From Our 2012 Archives

Whey Protein, Amino Acids May Boost Fat Loss

By Kathleen Doheny
WebMD Health News

Reviewed by Laura J. Martin, MD

Dec. 14, 2012 -- Adding essential amino acids and whey protein to a weight loss plan appears to increase fat loss, according to new research.

The study was done in older, obese adults, but the strategy may also work for younger adults, says researcher Robert Coker, PhD. He is an associate professor of geriatrics at the University of Arkansas for Medical Sciences, Little Rock.

In his new study, he compared two kinds of meal replacements. One was a protein replacement without essential amino acids. The other was a meal replacement with essential amino acids and whey protein.

The replacement with whey won.

"Essential amino acids, included as part of a meal replacement, along with whey protein, improved the synthesis of muscle and led to a greater loss of fat," he says.

Both groups lost about 7% of their total body weight. But the amino acids and whey group lost a greater percentage of fat to lean tissue.

Increasing fat loss during a weight loss program translates to a better and healthier body composition, experts say.

Adding Whey, Amino Acids: Study Details

Coker studied 12 obese men and women, all 65 to 80 years old.

They were assigned to the meal replacement group or the meal replacement with amino acids and whey group. All were allotted 1,200 calories a day.

Coker evaluated the 11 who completed the eight-week program to see the effect of each plan on fat and muscle.

The meal replacement with whey and amino acids did not preserve lean muscle tissue much better than the other meal replacement.

It did boost fat loss. At the start of the study, the meal-replacement-alone group was about 39% fat; at the study end, they averaged 37.5% fat. The group getting meal replacement with amino acids and whey had 41.8% body fat at the start but 36.3% at the end.

Body weight losses were similar -- both groups started at about 200 pounds and finished at an average of 185.

The whey and amino acid supplement ''increased muscle metabolism, and this may have triggered a greater reduction in body fat," Coker says.

Could the same strategy help younger adults? "I think the answer potentially is yes," Coker says. His study looked only at those 65-plus, and they were obese. But other research has indicated the approach could help younger people, he says.

Losing excess body fat is an important goal, Coker says. Among other effects, it promotes inflammation and insulin resistance, making the body less apt to use insulin effectively.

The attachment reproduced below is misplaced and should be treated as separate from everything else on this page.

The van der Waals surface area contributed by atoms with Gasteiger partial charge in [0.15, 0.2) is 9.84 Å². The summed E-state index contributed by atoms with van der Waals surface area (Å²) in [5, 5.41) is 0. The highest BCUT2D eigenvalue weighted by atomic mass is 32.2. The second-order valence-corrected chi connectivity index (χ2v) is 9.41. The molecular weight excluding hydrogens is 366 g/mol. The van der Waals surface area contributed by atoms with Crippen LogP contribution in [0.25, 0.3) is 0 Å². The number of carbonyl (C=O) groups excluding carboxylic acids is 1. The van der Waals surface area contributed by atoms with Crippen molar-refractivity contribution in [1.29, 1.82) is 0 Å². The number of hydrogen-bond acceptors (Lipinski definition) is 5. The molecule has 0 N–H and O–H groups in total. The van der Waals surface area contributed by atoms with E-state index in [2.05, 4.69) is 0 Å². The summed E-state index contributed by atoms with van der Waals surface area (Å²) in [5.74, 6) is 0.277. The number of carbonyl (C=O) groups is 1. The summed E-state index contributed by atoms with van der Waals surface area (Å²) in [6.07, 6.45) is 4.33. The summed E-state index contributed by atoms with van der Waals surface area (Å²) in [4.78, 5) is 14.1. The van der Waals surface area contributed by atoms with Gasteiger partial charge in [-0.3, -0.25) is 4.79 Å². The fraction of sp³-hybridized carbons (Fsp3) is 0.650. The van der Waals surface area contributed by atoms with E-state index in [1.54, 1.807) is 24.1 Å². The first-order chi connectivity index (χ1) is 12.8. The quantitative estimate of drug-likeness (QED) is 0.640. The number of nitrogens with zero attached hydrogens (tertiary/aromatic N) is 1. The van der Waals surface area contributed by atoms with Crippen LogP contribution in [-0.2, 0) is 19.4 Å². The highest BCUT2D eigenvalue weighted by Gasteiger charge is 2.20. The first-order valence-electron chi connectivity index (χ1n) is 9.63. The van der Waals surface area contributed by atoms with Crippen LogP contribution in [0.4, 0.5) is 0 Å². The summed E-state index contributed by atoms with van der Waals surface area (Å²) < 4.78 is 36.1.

The product studied by Coker is not available to the public.

The study was supported by an NIH Small Business Innovation Research grant and other grants. The small business grant was administered through HealthSpan, which makes a whey protein product. Coker and other co-authors were compensated by HealthSpan as consultants for the grant.

Whey Protein for Fat Loss: Perspective

The new study echoes some of the findings of a previous study by Joy Frestedt, president and CEO of Frestedt Inc., a consulting firm for clinical trials and other research.

In her own study, she found that whey protein supplements helped adults lose more weight and more body fat than those not on the supplements.

She reviewed the new research for WebMD. The new study has limitations, she says. It was only eight weeks and there were just 11 finishers.

Even so, they went beyond her research in one way. "They actually biopsied the muscle," she says, to gauge the effect of the two approaches.

The product studied by Coker's group is not yet available, he says, but many whey protein supplements are sold over the counter.

To date, research suggests that whey protein may increase fat loss while helping to maintain muscle mass typically lost as pounds are shed, Frestedt says.

SOURCES: Robert Coker, PhD, associate professor of geriatrics, Reynolds Institute on Aging, University of Arkansas for Medical Sciences, Little Rock. Joy Frestedt, PhD, president and CEO, Frestedt Inc., St. Louis Park, Minn. Coker, R. Nutrition Journal, Dec. 11, 2012.

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